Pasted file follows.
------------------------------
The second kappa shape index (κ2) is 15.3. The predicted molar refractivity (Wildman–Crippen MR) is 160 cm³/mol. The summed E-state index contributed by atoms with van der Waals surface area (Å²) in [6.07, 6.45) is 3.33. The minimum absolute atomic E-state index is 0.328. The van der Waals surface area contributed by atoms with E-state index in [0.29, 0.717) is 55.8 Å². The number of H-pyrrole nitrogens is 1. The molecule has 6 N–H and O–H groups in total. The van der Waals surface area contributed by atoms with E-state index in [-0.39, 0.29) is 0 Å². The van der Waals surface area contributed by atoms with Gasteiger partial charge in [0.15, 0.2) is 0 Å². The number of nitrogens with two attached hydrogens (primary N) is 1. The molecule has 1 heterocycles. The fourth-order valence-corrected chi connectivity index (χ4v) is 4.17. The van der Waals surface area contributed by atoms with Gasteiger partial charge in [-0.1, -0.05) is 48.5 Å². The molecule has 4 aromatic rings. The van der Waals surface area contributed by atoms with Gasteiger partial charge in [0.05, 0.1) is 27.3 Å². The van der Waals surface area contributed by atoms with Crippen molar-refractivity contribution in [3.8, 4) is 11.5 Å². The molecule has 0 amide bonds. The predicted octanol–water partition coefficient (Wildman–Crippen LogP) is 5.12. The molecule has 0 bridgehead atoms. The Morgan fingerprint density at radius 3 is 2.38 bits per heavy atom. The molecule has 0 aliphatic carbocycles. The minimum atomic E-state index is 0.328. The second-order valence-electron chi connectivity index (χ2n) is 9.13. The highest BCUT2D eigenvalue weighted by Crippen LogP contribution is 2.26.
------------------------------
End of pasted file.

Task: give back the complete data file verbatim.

The second kappa shape index (κ2) is 15.3. The predicted molar refractivity (Wildman–Crippen MR) is 160 cm³/mol. The summed E-state index contributed by atoms with van der Waals surface area (Å²) in [6.07, 6.45) is 3.33. The minimum absolute atomic E-state index is 0.328. The van der Waals surface area contributed by atoms with E-state index in [0.29, 0.717) is 55.8 Å². The number of H-pyrrole nitrogens is 1. The molecule has 6 N–H and O–H groups in total. The van der Waals surface area contributed by atoms with E-state index in [-0.39, 0.29) is 0 Å². The van der Waals surface area contributed by atoms with Gasteiger partial charge in [0.15, 0.2) is 0 Å². The number of nitrogens with two attached hydrogens (primary N) is 1. The molecule has 1 heterocycles. The fourth-order valence-corrected chi connectivity index (χ4v) is 4.17. The van der Waals surface area contributed by atoms with Gasteiger partial charge in [-0.1, -0.05) is 48.5 Å². The molecule has 4 aromatic rings. The van der Waals surface area contributed by atoms with Gasteiger partial charge in [0.05, 0.1) is 27.3 Å². The van der Waals surface area contributed by atoms with Crippen molar-refractivity contribution in [3.8, 4) is 11.5 Å². The molecule has 0 amide bonds. The predicted octanol–water partition coefficient (Wildman–Crippen LogP) is 5.12. The molecule has 0 bridgehead atoms. The Morgan fingerprint density at radius 3 is 2.38 bits per heavy atom. The molecule has 0 aliphatic carbocycles. The minimum atomic E-state index is 0.328. The second-order valence-electron chi connectivity index (χ2n) is 9.13. The highest BCUT2D eigenvalue weighted by Crippen LogP contribution is 2.26.